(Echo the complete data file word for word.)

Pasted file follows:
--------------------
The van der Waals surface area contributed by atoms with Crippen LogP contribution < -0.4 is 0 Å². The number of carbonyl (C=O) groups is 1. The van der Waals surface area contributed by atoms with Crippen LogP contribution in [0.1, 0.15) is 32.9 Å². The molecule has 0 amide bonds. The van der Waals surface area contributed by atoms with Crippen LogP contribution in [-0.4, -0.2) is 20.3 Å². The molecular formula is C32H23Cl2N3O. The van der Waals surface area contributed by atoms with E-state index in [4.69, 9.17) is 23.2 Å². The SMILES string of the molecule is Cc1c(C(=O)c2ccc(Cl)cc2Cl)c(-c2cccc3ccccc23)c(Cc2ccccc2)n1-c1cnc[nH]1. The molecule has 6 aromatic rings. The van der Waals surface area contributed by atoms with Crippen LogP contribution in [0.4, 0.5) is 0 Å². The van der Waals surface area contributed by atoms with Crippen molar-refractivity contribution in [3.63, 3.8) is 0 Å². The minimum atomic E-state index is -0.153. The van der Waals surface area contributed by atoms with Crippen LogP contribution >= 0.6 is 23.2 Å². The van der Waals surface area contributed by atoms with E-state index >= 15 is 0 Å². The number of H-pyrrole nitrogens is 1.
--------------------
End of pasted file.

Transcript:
The van der Waals surface area contributed by atoms with Crippen LogP contribution < -0.4 is 0 Å². The number of carbonyl (C=O) groups is 1. The van der Waals surface area contributed by atoms with Crippen LogP contribution in [0.1, 0.15) is 32.9 Å². The molecule has 0 amide bonds. The van der Waals surface area contributed by atoms with Crippen LogP contribution in [-0.4, -0.2) is 20.3 Å². The molecular formula is C32H23Cl2N3O. The van der Waals surface area contributed by atoms with E-state index in [4.69, 9.17) is 23.2 Å². The SMILES string of the molecule is Cc1c(C(=O)c2ccc(Cl)cc2Cl)c(-c2cccc3ccccc23)c(Cc2ccccc2)n1-c1cnc[nH]1. The molecule has 6 aromatic rings. The van der Waals surface area contributed by atoms with Crippen LogP contribution in [0.4, 0.5) is 0 Å². The van der Waals surface area contributed by atoms with Crippen molar-refractivity contribution in [3.63, 3.8) is 0 Å². The minimum atomic E-state index is -0.153. The van der Waals surface area contributed by atoms with Crippen LogP contribution >= 0.6 is 23.2 Å². The van der Waals surface area contributed by atoms with E-state index >= 15 is 0 Å². The number of H-pyrrole nitrogens is 1.